Being Drunk in Sweden

As a regular user of the City of Gothenburg’s signature trams, I’ve grown accustomed to seeing drunk people. Actually, drunk is really too weak an adjective to describe the condition of some of them. It needs help from a few verbs. Stumbling, slurring, slobbering, shit-faced drunk is more like it. This kind of drunken spectacle is seen regularly on the trams, but for some reason it’s less common on buses. I don’t recall ever seeing a loud, obnoxious and obviously drunk person on a bus. Apart from the so-called night bus that is, which should really be called the take-you-home-when-you’re-wasted-off-your-ass bus.

While I’m used to seeing drunks on the tram, I still find myself wondering what the hell is the deal with them. Have they no shame? Isn’t it illegal to be that drunk in public in Sweden? I know that to be drunk in public to that extent is completely illegal in the U.S.

Maybe this is why the Swedish government insists on the necessity of Systembolaget (Sweden’s infamous alcohol retail monopoly), as well as producing those anti-alcohol propaganda commercials that always air right after a commercial for some boozy product like Captain Morgan’s “Get a little Captain in you” Spiced Gold Rum (highly recommended, by the way…). The government claims that Systembolaget is essential because a number of highly biased studies have shown that it does regulate and restrict the amount of alcohol that one may purchase and consume, and thus it reduces instances of public drunkenness. Its limited hours are indeed very effective in limiting the amount of booze one may purchase. If you want to buy a bottle of wine or some regular beer after 2pm on Saturday then you are, as the saying goes, shit out of luck for the remainder of the weekend.

However, most people find various ways of working around the “system.” One can take one of the “booze cruise” ferries from Helsingborg or any other port that heads to Denmark or Germany. In fact, I’m planning on doing just that during Easter weekend. As soon as the boat exits Swedish waters, you are free to purchase cases of beer and large one-liter size bottles of liquor, both of which are unavailable at Systembolaget. I suppose the government just can’t allow the average Swedish resident to have access to that much booze. Naturally, we’d be powerless to prevent ourselves from consuming the entire liter bottle and all 24 cans of beer all at once. Because, you know, we’re stupid and the government is smart and knows what’s best for us.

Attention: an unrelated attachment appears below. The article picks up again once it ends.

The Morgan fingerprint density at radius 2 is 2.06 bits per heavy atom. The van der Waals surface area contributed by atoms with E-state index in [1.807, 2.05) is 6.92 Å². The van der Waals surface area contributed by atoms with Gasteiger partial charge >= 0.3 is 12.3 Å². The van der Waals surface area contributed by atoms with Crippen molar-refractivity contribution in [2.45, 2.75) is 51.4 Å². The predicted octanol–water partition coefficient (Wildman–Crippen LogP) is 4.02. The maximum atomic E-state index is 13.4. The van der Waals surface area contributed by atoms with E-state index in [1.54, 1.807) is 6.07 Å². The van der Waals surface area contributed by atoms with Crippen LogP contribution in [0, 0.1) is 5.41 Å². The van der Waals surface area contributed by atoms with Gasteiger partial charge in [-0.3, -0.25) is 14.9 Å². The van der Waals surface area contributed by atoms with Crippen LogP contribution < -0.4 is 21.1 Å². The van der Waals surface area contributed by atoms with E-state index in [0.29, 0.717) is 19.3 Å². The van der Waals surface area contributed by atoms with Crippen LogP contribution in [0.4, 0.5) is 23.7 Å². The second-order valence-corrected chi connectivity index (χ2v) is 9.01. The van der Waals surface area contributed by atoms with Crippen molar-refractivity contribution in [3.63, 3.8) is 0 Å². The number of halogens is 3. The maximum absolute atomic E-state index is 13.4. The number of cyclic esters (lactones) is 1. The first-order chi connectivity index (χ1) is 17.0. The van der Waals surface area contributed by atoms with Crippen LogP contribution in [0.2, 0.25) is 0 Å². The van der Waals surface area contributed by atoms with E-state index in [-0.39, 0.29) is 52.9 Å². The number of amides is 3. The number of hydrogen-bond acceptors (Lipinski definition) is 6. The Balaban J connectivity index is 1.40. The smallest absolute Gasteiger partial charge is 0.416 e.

And anyway, one can always go to a bar. For a country that really doesn’t want its citizens to get drunk, it sure does contain an awful lot of bars. Systembolaget closes its doors at the pitifully early hour of 6pm on Friday evening, and after that time every single bar in every single Swedish city is dispensing mass quantities of Swedish lager to just about every single Swede of legal drinking age.

Then a number of those people end up staggering onto some form of public transport to make their way home after their Friday night piss-up. And then people like me end up writing blog posts about them.

That is, if I’m not actually included in their numbers. *hic*

4 thoughts on “Being Drunk in Sweden

  1. Hahahah I have seen these people you are talking about. I think one of them might be Canadian though, he dresses all in black and is some kind of a musician/movie star. LOL

  2. Hmmm…I think I might know this very person. However, I think he would insist on being referred to as British/Canadian. 🙂

  3. Pingback: Observations: Swedish Customs | Random Misanthrope

  4. Hey there! This is kind of off topic but I need some
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    I’m not very techincal but I can figure things out pretty quick. I’m thinking about making my own but I’m not sure where to start. Do you have any tips or suggestions? Cheers

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